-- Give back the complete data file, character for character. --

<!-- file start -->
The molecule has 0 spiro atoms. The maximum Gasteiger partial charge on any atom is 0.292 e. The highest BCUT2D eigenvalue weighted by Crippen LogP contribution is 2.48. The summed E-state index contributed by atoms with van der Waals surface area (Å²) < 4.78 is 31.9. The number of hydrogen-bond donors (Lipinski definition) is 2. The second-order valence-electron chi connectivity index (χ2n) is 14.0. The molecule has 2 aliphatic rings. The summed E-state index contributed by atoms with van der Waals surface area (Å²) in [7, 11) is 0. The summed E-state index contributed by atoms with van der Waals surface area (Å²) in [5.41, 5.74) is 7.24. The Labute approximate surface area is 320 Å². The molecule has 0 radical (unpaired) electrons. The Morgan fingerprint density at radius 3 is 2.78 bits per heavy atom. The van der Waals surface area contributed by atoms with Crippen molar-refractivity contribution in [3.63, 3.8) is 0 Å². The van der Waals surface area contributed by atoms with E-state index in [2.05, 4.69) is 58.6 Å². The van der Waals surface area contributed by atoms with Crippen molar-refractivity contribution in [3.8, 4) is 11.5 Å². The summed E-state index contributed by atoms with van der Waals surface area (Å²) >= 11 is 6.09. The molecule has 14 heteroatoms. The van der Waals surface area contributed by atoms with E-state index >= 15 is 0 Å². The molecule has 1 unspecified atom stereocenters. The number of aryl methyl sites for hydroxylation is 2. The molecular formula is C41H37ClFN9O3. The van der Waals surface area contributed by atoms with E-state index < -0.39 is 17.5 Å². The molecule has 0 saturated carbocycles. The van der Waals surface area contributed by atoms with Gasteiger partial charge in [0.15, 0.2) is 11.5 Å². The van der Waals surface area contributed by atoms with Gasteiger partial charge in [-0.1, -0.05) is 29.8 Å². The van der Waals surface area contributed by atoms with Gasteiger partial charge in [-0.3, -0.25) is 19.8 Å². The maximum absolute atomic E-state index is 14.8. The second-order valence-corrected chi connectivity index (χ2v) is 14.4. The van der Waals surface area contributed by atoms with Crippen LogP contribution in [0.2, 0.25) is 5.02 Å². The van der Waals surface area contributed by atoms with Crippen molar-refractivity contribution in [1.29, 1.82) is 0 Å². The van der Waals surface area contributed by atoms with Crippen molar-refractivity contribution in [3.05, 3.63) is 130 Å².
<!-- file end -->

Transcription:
The molecule has 0 spiro atoms. The maximum Gasteiger partial charge on any atom is 0.292 e. The highest BCUT2D eigenvalue weighted by Crippen LogP contribution is 2.48. The summed E-state index contributed by atoms with van der Waals surface area (Å²) < 4.78 is 31.9. The number of hydrogen-bond donors (Lipinski definition) is 2. The second-order valence-electron chi connectivity index (χ2n) is 14.0. The molecule has 2 aliphatic rings. The summed E-state index contributed by atoms with van der Waals surface area (Å²) in [7, 11) is 0. The summed E-state index contributed by atoms with van der Waals surface area (Å²) in [5.41, 5.74) is 7.24. The Labute approximate surface area is 320 Å². The molecule has 0 radical (unpaired) electrons. The Morgan fingerprint density at radius 3 is 2.78 bits per heavy atom. The van der Waals surface area contributed by atoms with Crippen molar-refractivity contribution in [3.63, 3.8) is 0 Å². The van der Waals surface area contributed by atoms with E-state index in [2.05, 4.69) is 58.6 Å². The van der Waals surface area contributed by atoms with Crippen molar-refractivity contribution in [3.8, 4) is 11.5 Å². The summed E-state index contributed by atoms with van der Waals surface area (Å²) >= 11 is 6.09. The molecule has 14 heteroatoms. The van der Waals surface area contributed by atoms with E-state index >= 15 is 0 Å². The molecule has 1 unspecified atom stereocenters. The number of aryl methyl sites for hydroxylation is 2. The molecular formula is C41H37ClFN9O3. The van der Waals surface area contributed by atoms with E-state index < -0.39 is 17.5 Å². The molecule has 0 saturated carbocycles. The van der Waals surface area contributed by atoms with Gasteiger partial charge in [0.15, 0.2) is 11.5 Å². The van der Waals surface area contributed by atoms with Gasteiger partial charge in [-0.1, -0.05) is 29.8 Å². The van der Waals surface area contributed by atoms with Gasteiger partial charge in [-0.3, -0.25) is 19.8 Å². The maximum absolute atomic E-state index is 14.8. The second-order valence-corrected chi connectivity index (χ2v) is 14.4. The van der Waals surface area contributed by atoms with Crippen LogP contribution in [0.2, 0.25) is 5.02 Å². The van der Waals surface area contributed by atoms with Crippen molar-refractivity contribution in [1.29, 1.82) is 0 Å². The van der Waals surface area contributed by atoms with Crippen molar-refractivity contribution in [3.05, 3.63) is 130 Å².